One of the key business themes of the UN’s SDG 14 (sustainable development goals) – life below water – is ocean acidification; often termed ‘the other CO2 problem’. It is one of the most serious threats the oceans and humans are facing in this century, but as the slogan term may suggest, it is often ignored and brushed to one side for the more ‘well-known’ climate change problems. Rob Dunbar, Oceanographer and Biochemist, even described ocean acidification as the most frightening of all the current oceanic phenomenons in his TED talk.

Since the Industrial Revolution, more than 1.6 trillion tonnes of CO2 have been emitted into the atmosphere from the burning of fossil fuels, land-use change and other human activities, of which almost 30 per cent have been absorbed by the oceans. This huge addition of CO2 is drastically changing the chemistry and pH of the oceans and will lead to detrimental effects on us and the industries we rely so heavily on. With estimates of an increase in acidity of 30 percent since the Industrial Revolution, future changes are predicted to occur at such an increasing speed that by the middle of this century, seawater pH could be lower than at any point during the last 20 million years according to NOAA.

How does this affect us and why should we care?

The rising in acidity of the oceans has the ability to change the oceans and alter the availability of the goods and services they provide. Oceans represent 99 per cent of the living space on the planet by volume, and serve as an important provider for the vast majority of people on this planet. Estimates from the Royal Society’s report and the United Nations’ SDG breakdown state that over three billion people depend on the marine biodiversity for their livelihoods through activities such as fishing, and more than 3 billion people depend on the oceans as their primary source of protein. From these facts, it is evident that humans are inextricably linked to the health of the oceans.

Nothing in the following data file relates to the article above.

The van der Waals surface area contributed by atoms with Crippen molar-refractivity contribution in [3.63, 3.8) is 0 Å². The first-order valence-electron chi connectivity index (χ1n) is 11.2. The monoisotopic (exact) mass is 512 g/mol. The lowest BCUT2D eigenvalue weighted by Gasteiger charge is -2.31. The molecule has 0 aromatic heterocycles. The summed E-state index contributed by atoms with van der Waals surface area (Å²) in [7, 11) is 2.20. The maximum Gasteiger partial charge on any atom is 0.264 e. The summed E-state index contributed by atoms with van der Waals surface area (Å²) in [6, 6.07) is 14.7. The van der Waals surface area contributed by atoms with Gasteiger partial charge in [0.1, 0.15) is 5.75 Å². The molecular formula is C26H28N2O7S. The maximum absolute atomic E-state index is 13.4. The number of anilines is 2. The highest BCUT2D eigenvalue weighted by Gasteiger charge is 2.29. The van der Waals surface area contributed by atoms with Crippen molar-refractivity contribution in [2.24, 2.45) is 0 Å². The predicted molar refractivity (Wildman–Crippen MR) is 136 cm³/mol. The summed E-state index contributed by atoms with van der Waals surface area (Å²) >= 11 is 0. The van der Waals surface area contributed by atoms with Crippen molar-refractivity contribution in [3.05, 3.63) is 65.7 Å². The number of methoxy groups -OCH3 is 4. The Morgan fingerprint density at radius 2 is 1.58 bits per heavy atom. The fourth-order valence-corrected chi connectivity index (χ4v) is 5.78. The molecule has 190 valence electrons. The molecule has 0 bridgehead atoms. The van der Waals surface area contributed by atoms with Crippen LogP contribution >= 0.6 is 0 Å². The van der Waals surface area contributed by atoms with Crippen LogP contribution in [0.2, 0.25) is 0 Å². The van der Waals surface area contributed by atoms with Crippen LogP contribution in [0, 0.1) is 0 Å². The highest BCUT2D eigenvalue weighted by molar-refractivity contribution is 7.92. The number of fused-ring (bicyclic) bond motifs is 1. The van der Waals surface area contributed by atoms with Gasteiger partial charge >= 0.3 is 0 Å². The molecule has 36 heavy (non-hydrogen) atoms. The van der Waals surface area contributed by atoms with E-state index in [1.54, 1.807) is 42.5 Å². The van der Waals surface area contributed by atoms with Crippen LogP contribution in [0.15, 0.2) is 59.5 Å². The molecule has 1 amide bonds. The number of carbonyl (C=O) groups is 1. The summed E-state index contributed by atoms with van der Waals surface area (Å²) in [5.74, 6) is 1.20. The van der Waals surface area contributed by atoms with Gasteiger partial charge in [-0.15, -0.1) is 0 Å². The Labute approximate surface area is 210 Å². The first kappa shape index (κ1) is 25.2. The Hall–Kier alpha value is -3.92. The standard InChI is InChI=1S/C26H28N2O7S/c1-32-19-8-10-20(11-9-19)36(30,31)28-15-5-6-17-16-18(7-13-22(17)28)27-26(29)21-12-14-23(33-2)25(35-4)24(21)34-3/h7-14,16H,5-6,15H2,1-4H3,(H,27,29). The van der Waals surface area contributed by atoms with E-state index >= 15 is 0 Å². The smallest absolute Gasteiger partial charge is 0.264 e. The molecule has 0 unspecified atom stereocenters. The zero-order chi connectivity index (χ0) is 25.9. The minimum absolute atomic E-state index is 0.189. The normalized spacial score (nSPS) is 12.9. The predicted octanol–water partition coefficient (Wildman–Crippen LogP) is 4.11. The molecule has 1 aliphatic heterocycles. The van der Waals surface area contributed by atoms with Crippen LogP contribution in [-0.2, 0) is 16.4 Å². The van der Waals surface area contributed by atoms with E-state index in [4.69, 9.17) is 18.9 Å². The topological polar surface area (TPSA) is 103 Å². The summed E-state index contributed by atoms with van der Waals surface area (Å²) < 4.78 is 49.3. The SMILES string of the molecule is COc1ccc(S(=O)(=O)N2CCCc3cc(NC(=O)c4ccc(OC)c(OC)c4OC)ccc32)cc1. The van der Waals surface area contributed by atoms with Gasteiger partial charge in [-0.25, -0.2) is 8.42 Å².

Ocean acidification will weaken the ability of both humans and natural systems to adapt to ongoing changes and hence threaten food security by putting entire food chains in jeopardy. If groups of organisms within the marine realm become extinct, this will lead to cascading effects along food webs that will inevitably lead to disastrous effects on us humans. Industries and businesses linked to fishing activities will feel the effects, and additionally the weakening of natural shoreline protections, such as coral reefs, will lead to increases in erosion of low-lying areas.

What can businesses do?

With the pace of ocean acidification accelerating, action needs to occur now. In order to align with SDG 14, and support the target of ‘minimising and addressing the impacts of ocean acidification’, businesses need to start to significantly reduce their carbon impact. Whether that will be minimising the impact of the upstream sourcing of products, re-assessing how products are transported around the world, or even by switching to renewable energy solutions to reduce dependency on fossil fuels.

Businesses need to tackle this challenge and drive their sustainability agendas forward in order to align with this SDG and help mitigate the effects of this important, yet often ignored, global phenomenon. Businesses are one of the only entities large and powerful enough to facilitate real change and need to be one of the first to put targets into action. Decreases of your CO2 emissions, large or small, needs to happen now.

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